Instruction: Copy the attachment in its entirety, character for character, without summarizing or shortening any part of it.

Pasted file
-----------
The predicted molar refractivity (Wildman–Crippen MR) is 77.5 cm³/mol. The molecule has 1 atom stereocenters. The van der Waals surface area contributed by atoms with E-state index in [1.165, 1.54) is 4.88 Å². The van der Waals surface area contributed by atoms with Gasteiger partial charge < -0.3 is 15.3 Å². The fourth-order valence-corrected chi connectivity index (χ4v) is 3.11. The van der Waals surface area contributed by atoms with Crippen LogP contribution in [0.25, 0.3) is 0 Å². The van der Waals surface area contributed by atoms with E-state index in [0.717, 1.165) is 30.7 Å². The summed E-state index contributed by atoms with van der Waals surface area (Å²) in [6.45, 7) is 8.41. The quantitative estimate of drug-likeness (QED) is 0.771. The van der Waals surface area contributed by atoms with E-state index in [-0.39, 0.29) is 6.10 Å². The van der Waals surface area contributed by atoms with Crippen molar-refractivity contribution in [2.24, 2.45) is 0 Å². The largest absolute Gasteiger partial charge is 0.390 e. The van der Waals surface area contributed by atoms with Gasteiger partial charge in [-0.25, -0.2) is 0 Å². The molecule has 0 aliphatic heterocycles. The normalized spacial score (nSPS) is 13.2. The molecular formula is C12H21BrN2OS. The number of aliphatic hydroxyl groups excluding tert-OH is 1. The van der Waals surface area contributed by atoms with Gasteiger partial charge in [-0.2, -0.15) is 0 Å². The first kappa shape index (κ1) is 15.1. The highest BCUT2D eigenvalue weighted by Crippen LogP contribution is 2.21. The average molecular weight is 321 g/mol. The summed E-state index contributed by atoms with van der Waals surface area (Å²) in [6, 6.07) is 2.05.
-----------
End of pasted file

The predicted molar refractivity (Wildman–Crippen MR) is 77.5 cm³/mol. The molecule has 1 atom stereocenters. The van der Waals surface area contributed by atoms with E-state index in [1.165, 1.54) is 4.88 Å². The van der Waals surface area contributed by atoms with Gasteiger partial charge < -0.3 is 15.3 Å². The fourth-order valence-corrected chi connectivity index (χ4v) is 3.11. The van der Waals surface area contributed by atoms with Crippen LogP contribution in [0.25, 0.3) is 0 Å². The van der Waals surface area contributed by atoms with E-state index in [0.717, 1.165) is 30.7 Å². The summed E-state index contributed by atoms with van der Waals surface area (Å²) in [6.45, 7) is 8.41. The quantitative estimate of drug-likeness (QED) is 0.771. The van der Waals surface area contributed by atoms with E-state index in [-0.39, 0.29) is 6.10 Å². The van der Waals surface area contributed by atoms with Crippen molar-refractivity contribution in [2.24, 2.45) is 0 Å². The largest absolute Gasteiger partial charge is 0.390 e. The van der Waals surface area contributed by atoms with Gasteiger partial charge in [-0.25, -0.2) is 0 Å². The molecule has 0 aliphatic heterocycles. The normalized spacial score (nSPS) is 13.2. The molecular formula is C12H21BrN2OS. The number of aliphatic hydroxyl groups excluding tert-OH is 1. The van der Waals surface area contributed by atoms with Gasteiger partial charge in [-0.2, -0.15) is 0 Å². The first kappa shape index (κ1) is 15.1. The highest BCUT2D eigenvalue weighted by Crippen LogP contribution is 2.21. The average molecular weight is 321 g/mol. The summed E-state index contributed by atoms with van der Waals surface area (Å²) in [6, 6.07) is 2.05.